This past week Joe Boyd and I were in Galveston for the Vineyard National Leadership Conference. Besides thoroughly enjoying the time with Joe, it reconfirmed what I love about our particular tribe and why it seems to fit me/us nicely. By the way, the head of our region, Ken Wilson, spoke at the Vineyard this weekend on the passage about the Church in our Nicene Creed series. Ken is the author of two great books; check out his last one called Jesus Brand Spirituality: He Wants His Religion Back.
Since my earliest recollection of the Vineyard and connection in 1984, there has always been a “kingdom-centered” theology, that is, the incarnation was the fulfillment of the Kingdom…and that the central message of the Church is the Kingdom…and that the Kingdom is expressed in supernatural and practical ways. John the Baptist’s first message was, “Change the way you think: the Kingdom of heaven is near.” In other words, the curtain between heaven and earth is opening and the playwright is stepping onto the stage. A thin place has suddenly been breached.
Jesus’ first public announcement was the well-known prophetic passage from Isaiah 61 that had been referenced for centuries as the day when the Sovereign Lord rebuilds and restores a devastated planet, when justice flows like a river. When I look at the rampant political corruption in Zimbabwe and the desperate lining of pockets of power in an economy with an unfathomable no-kidding inflation rate of five-hundred-billion percent, or when I saw the long-abandoned massive strip-mined craters for tin in Nigeria as a result of colonialism, or read of the approximate quarter-million children trapped in sex-trade slavery in Thailand, I shout, “That’s not fair. Where is the justice?” Who wouldn’t?
Only one problem: what if God applied His perfect justice to me? Ouch.
Would I weep like the German Oskar Schindler, whose factory saved nearly twelve-hundred Jews, and say, “I could have got more out. I don't know. . . I threw away so much money. . . If I'd just...”? I live in a country where the average American is financially worth nearly a hundred times more than the average Indian.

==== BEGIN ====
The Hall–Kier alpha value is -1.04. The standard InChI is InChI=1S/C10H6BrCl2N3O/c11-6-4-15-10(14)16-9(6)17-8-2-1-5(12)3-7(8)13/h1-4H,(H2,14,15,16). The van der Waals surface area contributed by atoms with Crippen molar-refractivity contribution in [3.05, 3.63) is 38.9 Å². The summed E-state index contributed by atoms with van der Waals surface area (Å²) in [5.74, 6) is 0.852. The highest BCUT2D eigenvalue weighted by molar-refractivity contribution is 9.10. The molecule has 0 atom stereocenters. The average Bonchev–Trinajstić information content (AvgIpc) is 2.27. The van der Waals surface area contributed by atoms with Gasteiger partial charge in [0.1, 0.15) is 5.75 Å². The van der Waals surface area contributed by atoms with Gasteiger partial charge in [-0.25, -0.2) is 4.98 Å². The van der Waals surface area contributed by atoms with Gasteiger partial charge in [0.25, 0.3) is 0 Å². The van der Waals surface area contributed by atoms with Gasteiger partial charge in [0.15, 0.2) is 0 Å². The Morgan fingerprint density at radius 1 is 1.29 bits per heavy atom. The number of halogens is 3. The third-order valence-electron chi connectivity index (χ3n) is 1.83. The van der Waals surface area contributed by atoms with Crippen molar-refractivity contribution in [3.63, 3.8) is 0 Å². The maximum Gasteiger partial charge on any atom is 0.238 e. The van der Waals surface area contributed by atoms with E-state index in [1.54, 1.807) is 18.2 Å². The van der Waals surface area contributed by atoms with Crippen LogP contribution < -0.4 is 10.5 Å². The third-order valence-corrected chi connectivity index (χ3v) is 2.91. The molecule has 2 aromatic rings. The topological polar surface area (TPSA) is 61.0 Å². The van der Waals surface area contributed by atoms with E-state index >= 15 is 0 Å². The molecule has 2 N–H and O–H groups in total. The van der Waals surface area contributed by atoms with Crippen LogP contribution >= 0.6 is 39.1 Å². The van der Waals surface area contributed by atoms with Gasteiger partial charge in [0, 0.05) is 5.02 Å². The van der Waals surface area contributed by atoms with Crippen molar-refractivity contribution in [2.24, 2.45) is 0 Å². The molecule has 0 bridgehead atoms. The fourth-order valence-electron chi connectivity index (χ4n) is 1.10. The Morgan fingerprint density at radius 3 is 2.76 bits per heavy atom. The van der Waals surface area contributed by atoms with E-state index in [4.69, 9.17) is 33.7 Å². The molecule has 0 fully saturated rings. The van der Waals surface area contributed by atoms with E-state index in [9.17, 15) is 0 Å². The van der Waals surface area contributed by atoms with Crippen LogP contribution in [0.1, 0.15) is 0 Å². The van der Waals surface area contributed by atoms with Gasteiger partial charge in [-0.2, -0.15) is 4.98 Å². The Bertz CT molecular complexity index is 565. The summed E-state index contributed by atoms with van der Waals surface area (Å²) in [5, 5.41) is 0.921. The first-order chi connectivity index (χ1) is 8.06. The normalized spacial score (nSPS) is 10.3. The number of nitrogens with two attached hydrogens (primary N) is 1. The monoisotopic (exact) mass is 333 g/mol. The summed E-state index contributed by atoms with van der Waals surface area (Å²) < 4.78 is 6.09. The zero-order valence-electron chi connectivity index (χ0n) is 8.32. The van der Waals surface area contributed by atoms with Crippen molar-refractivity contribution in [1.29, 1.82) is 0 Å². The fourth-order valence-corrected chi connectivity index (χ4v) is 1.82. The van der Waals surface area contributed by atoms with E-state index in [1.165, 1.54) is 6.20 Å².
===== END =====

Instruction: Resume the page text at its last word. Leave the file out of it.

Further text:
And what about the unseen pettiness of my thoughts, the unspoken demand for comfort, the sense of entitlement?
How often have I turned a blind eye? Have I hoarded in ways that are indiscernible in our culture? Do I spend more on DVD’s than an Indonesian makes in a year? The average American spends a whopping five hours a day watching TV; is that justice when hands and hearts are needed for the homeless, for forgotten senior citizens, for global peacemaking, for neglected children, for whatever? If justice really ran down like a raging river, would I be swept off the banks in it?
That’s why I need the fresh mercies of God every morning.
But the message of the Kingdom focuses on individual wholeness and systemic social righteousness. It functions both on the level of practical justice and the supernatural power of the Holy Spirit. That’s what appeals to me about the Vineyard movement—it’s not just talk. And it’s not just about social causes. And it’s not just about the charismas. It’s the practical and supernatural outworking of the Kingdom. There is a risk element to it that we like to define as faith.
I need a family, a tribe, that’s bigger than my own. It’s not about “joining” the Vineyard movement. For me, it’s like discovering your spiritual DNA in a family you’ve been searching for for years.
And that’s what the conference reminded me.